Of course, over the years older copies on library shelves eventually fall to pieces and cannot be replaced. (Possibly popular books that are borrowed a lot wear out even faster than those that sit on the shelf for months on end, though I am not sure about this... any librarians out there enlighten the unicorn?) But assuming a book survives years of being carried home in the rain, scanned electronically many times over, read while someone is eating spaghetti bolognaise and/or chocolate, being chewed by various dogs and cats, and getting eaten by giant bookworms, etc, how many people can be expected to borrow and read it?

These were Katherine's five most popular books borrowed from UK libraries last year:

*1. The Cleopatra Curse - 952 loans (weird, since this book was her lowest-selling title)
2. I am the Great Horse - 759 loans
3. Sword of Light - 649 loans (only published in last half of library year, doubling this figure would put it at no.1*)
4. The Olympic Conspiracy - 624 loans
5. The Great Pyramid Robbery - 603 loans

In total, her books had a total of 5,235 loans - a  modest number that reflects the fact only two of them on last year's list - Sword of Light and Song Quest - are currently in print (the others are available as ebooks only). This compares to her most popular year of 42,207 loans in 2004, when most of her earlier books were still in the shops... the no1. borrowed title that year was The Great Pyramid Robbery at 13,670 loans!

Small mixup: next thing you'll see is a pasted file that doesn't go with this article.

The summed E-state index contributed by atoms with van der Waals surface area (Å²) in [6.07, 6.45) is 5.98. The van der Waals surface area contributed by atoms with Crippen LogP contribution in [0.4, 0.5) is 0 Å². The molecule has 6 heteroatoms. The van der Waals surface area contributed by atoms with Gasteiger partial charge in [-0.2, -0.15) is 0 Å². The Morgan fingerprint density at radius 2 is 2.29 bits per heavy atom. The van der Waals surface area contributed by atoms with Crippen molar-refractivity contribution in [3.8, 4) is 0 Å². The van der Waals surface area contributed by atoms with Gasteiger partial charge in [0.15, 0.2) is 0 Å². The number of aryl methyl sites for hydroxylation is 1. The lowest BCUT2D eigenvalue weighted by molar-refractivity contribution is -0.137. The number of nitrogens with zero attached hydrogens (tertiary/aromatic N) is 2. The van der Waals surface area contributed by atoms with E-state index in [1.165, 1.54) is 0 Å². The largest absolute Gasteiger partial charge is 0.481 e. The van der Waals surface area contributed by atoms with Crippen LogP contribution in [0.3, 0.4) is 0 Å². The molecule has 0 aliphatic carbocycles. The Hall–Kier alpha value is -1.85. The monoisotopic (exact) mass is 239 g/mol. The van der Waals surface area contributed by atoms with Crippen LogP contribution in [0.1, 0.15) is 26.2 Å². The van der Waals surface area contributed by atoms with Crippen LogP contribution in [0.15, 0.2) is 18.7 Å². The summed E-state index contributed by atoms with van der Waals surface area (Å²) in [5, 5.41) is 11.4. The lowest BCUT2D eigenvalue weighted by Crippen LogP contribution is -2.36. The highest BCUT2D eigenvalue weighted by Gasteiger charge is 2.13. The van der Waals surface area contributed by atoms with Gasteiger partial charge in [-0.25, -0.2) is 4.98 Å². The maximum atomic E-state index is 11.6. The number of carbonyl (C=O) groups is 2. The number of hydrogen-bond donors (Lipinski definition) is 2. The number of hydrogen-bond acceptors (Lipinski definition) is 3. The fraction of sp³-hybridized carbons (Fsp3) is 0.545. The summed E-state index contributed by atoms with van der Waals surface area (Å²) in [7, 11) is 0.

A short survey:
Do you go to libraries to find out of print books?
Have you ever had trouble finding Katherine's books in a library near you?
Would you ever borrow an ebook - either from a library or from Amazon?

Let the unicorn know, and maybe I'll wave my magic horn to help you find these elusive titles.

Wednesday, 6 February 2013

King Arthur's Crown?

The third book of the Pendragon Legacy series features a magical crown, which a dragon stole from King Arthur as he lay dying after his final battle with Mordred. This Crown of Dreams contains powerful jewels that store the secrets of the Pendragons, including the ancient skill of dragon riding.

Here's my author, trying it out...

(She looks a bit fed up, because it's not working yet!)

Of course, her crown is just plastic so that's probably why no dragon has come to answer her call (which is just as well, since I don't fancy sharing my blog with a dragon!). Or maybe it's the wrong sort of crown...